Plattsburgh, NY — A potential strike was averted as nurses from the Champlain Valley Physicians Hospital reached an agreement with hospital administrators.

Earlier this week, 83% of union members at CVPH voted yes on a new contract that includes health benefits and retention bonuses.

“It’s a sign of relief that I don’t have to worry about who’s going to take care of her,” said Kelly Gidman, a RN.

“It’s about respect,” said Kenney Millington, another RN. “It’s about feeling dignified in your position. It’s not just saying we are heroes but about walking the talk and getting the respect we deserve in this process.”

Members of the New York State Nurses Association had been seeking higher pay and more health benefits. Their most recent contract expired in January of last year and just recently had authorized a strike.

“My youngest daughter was born with a severe brain malformation,” said Gidman. “The thought that we would lose our health insurance caused me great anxiety.”

They had been feeling extra pressure from staffing shortages and were concerned about traveling nurses making significantly more. “Do you think that’s fair? Absolutely not,” said Vicky Davis Courson, a RN and co-Chair of the Bargaining Committee. “If they could pay them at a much higher rate, they could pay our members here what they’re worth.”

“I work here, I invest here, I live here,” said Gidman. “I’m devote to working and providing care for this community but yet you choose to pay someone four or ten times more to do the same job that I’m doing.”

Under terms of the deal, nurses will receive NYSNA health benefits which include long-term, and short-term disabilities, dental, and vision along with retention bonuses.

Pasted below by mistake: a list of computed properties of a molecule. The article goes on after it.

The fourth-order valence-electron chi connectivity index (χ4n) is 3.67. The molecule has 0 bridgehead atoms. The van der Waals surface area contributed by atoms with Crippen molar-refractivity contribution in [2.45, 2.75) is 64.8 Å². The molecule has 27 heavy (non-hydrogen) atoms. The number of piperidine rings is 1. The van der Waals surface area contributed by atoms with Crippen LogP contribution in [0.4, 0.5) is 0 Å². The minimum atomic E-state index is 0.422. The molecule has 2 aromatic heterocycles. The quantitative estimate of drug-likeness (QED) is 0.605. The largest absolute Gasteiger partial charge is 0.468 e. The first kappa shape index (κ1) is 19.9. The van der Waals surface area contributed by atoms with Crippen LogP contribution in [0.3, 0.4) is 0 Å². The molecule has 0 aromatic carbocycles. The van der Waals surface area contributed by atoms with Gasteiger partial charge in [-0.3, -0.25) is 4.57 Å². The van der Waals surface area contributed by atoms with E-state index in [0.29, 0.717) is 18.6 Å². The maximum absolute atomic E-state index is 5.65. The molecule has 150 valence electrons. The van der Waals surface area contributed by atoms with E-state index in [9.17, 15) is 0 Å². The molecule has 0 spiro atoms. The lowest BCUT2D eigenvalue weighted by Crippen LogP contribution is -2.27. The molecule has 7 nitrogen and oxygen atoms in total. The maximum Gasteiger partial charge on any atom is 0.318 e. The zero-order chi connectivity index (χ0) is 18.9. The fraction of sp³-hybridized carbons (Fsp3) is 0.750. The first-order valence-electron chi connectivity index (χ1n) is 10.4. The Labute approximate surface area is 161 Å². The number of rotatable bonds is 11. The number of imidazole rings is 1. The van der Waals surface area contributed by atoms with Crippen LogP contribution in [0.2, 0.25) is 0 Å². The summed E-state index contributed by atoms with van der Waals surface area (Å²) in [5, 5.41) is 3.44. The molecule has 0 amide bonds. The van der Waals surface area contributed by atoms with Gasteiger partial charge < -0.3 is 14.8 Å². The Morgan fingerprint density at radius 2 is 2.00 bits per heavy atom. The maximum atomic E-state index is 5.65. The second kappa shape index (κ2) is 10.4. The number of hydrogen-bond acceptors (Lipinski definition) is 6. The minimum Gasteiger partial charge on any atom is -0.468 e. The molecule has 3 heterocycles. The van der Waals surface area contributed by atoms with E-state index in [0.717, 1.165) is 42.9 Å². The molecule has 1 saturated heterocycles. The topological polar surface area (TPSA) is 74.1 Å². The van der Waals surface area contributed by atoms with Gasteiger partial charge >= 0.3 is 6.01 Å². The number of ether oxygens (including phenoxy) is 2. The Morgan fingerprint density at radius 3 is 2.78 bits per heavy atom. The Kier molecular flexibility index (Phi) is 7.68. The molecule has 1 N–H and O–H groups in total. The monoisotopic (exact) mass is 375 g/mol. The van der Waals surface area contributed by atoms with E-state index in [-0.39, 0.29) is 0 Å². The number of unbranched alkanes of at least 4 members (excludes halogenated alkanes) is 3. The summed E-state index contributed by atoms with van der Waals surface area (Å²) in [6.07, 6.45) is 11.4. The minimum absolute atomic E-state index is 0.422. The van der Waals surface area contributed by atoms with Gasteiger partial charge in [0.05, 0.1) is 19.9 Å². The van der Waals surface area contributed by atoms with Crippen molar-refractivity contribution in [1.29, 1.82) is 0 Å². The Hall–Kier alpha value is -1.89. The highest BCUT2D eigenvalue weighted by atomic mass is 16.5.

The President of the CPVH put out a statement on the agreement saying: “We are pleased to have a new contract with our employees represented by the New York State Nurses Association. It is a great step forward and offers all of us an opportunity to breathe, return to our core beliefs and a work environment that is supportive, kind and caring.”

The letter also touched on the shortages saying they are dealing with a “tremendously high number of patients in the midst of a chronic workforce shortage”. One nurse said they’ve had to serve 16 patients at once. “Imagine your family member comes in with chest pain and there’s not a nurse or a bed for them because we are loaded in the ER.”

Moving forward, nurses say they are still in labor negotiations with administrators. They point to a new state law that took effect earlier this year. They say a law that will ensure proper staffing ratios are met.